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Wildlife Officials Stung by Gramm's Political Arsenal : Government: Agents probing hunting practices in 1987 ran afoul of a senator. The issue still reverberates.


CAMBRIDGE, Md. — Two special agents of the U.S. Fish and Wildlife Service were flying on routine patrol over the scenic Chesapeake Bay one fall morning when they spotted huge piles of bait ringing a nearby pond below.

Immediately they suspected that local hunters were illegally trying to lure into shotgun range waterfowl from the nearby Blackwater National Wildlife Refuge. Hoping to catch them, the agents set up surveillance. For several days, they hid in tall marsh grass and waited for telltale pops of gunfire to pierce the crisp autumn air.

But much to their surprise, no one appeared. No shots were fired. And no arrests were ever made. Instead, the agents--and some of their superiors at the wildlife service--found themselves staring down the political barrel of Sen. Phil Gramm, a Texas Republican and avid sportsman who owns prime vacation land nearby.

How the investigation fell apart remains unclear. What happened next, however, provided the federal game officials a stern lesson in the perils of tangling with a member of Congress, particularly one with Gramm's reputation for relentless pursuit.

It was a battle the government agents would not win: The surveillance operation ultimately was deemed a failure; the senator was given an official apology and the careers of several wildlife officials were tarnished. Not long after Gramm weighed in with complaints, one refuge manager was removed over the objections of his supervisors. Three other wildlife service employees were reassigned.

Although the surveillance occurred in 1987, the episode continues to reverberate today: The enforcement of modern-day game laws that govern the century-old tradition of waterfowl hunting on Maryland's famed Eastern Shore has been relaxed and the presence of federal officers on these bucolic fields diminished.

Moreover, the incident provides insight into the operating style of 53-year-old William Philip Gramm, a candidate for the 1996 Republican presidential nomination, and his willingness to wield political power on behalf of his friends. At least one of his fellow hunters--a prominent Washington lobbyist--later became a significant donor to Gramm's campaigns and provided him with personal legal services.

It is not unusual for members of Congress to take a deep interest in matters involving their constituents or in federal agencies that they oversee. But in this case Gramm neither worked on behalf of anyone from Texas nor served on a committee overseeing fish and wildlife issues.

"I think [Gramm] takes an expansive view of his power and influence," said Walter Dean Burnham, professor of government at the University of Texas at Austin. "That is just the way he plays the game. In a sense, he likes to throw his weight around."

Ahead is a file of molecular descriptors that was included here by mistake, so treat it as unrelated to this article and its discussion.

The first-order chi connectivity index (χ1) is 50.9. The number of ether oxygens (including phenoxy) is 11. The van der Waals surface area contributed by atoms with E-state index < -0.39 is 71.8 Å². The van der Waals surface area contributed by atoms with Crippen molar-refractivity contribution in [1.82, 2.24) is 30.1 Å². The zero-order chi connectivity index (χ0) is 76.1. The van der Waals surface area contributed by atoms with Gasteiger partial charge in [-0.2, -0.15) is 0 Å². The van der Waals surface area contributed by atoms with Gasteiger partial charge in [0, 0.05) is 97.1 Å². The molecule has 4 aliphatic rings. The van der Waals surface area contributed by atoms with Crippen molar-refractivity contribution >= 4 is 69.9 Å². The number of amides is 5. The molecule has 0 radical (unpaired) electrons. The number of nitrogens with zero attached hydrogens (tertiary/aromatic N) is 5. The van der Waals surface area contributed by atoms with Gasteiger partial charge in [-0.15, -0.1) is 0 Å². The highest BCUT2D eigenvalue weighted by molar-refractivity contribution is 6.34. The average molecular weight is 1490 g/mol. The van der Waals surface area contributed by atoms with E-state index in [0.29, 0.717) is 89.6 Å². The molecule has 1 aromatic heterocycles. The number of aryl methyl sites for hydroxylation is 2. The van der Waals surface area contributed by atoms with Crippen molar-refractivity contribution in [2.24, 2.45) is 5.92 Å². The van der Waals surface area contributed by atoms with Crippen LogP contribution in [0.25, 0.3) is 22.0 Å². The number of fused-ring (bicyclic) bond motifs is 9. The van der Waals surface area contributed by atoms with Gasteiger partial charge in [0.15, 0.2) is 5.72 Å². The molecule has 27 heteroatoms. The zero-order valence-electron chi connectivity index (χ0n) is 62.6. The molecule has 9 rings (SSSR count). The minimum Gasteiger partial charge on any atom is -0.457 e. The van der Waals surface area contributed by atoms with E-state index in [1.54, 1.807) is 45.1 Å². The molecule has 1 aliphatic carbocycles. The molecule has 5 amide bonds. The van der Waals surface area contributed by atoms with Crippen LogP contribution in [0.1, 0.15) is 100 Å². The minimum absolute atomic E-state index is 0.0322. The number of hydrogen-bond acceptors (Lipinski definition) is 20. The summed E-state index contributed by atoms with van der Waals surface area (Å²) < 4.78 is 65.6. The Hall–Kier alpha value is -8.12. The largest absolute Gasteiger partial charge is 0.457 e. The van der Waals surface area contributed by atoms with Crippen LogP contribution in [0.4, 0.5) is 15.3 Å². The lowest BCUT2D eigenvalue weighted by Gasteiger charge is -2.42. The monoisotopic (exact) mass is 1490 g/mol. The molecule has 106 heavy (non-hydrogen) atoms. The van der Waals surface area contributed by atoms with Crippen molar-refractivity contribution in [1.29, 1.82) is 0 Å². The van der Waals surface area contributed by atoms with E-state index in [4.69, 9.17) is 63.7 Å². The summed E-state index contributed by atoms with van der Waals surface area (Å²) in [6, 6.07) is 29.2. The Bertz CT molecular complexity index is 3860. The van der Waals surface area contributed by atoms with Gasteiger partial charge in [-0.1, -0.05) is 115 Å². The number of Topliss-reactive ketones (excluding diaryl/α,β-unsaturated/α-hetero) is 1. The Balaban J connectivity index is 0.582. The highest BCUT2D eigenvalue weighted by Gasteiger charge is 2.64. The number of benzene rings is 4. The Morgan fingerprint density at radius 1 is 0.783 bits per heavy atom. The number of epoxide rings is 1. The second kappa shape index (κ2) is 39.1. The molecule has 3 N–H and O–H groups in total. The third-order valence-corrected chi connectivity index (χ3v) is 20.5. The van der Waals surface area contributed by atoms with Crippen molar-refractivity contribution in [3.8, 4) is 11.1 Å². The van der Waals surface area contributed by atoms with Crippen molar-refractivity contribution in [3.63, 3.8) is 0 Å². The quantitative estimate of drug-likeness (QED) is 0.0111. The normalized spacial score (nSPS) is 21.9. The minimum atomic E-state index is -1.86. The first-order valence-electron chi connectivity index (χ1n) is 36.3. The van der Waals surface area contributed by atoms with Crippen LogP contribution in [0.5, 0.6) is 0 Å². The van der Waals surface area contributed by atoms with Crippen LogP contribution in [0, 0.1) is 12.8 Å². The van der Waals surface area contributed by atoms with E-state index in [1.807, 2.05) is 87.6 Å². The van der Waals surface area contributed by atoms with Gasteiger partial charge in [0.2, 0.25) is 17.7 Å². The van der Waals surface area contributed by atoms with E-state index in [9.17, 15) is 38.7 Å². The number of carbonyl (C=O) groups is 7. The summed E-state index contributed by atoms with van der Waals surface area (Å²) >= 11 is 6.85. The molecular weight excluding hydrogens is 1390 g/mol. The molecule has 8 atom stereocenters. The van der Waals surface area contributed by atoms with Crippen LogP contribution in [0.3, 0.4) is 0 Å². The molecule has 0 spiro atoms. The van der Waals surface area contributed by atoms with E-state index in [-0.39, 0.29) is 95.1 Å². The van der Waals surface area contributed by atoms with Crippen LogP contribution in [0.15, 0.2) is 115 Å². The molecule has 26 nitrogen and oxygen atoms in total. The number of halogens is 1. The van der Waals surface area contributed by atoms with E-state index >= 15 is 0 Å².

Gramm and his adversaries remain at odds about the senator's role in changing enforcement practices on the Eastern Shore.

"Money and power usually prevail in our system of government," said William C. Ashe, a former Fish and Wildlife Service administrator who was transferred amid political pressure. "It may not be right, but that is the way it is."

For his part, Gramm said in an interview that he had no intention of influencing the wildlife agency but sought only to relay the concerns of his neighbors. He said law enforcement officials had targeted him because he criticized management of the refuge.

"Obviously," he said, "someone was out to get me."


The bay that spawned the confrontation between Gramm and the Fish and Wildlife Service--the Chesapeake--is the nation's largest estuary, an environmentally fragile playground that stretches from northeast of Baltimore to southeast of Richmond, Va. The area in Dorchester County, Md., along the Eastern Shore, particularly the segment near the Blackwater National Wildlife Refuge, ranks among the nation's most desirable locations for waterfowl hunting. President Clinton and retired Gen. H. Norman Schwarzkopf are among the many celebrities who have hunted in the region.

A two-hour drive from the nation's capital, the Eastern Shore also provides a convenient anteroom for lobbyists and members of Congress, who have hatched many deals during weekend hunting excursions. Many wealthy residents also lease or own property on the outskirts of the Blackwater refuge to run private hunting clubs stocked with tens of thousands of captive-bred mallards.

These state-licensed regulated shooting areas permit landowners to hunt without having to observe daily limits and other federal restrictions. Sometimes, in the zeal to maximize their harvest during an abbreviated stay, local hunters and their guests run afoul of game laws. This is most commonly done by distributing grain on the ground and then shooting wild birds as they come to feed--a practice known as baiting--or by using the mallards as live decoys.

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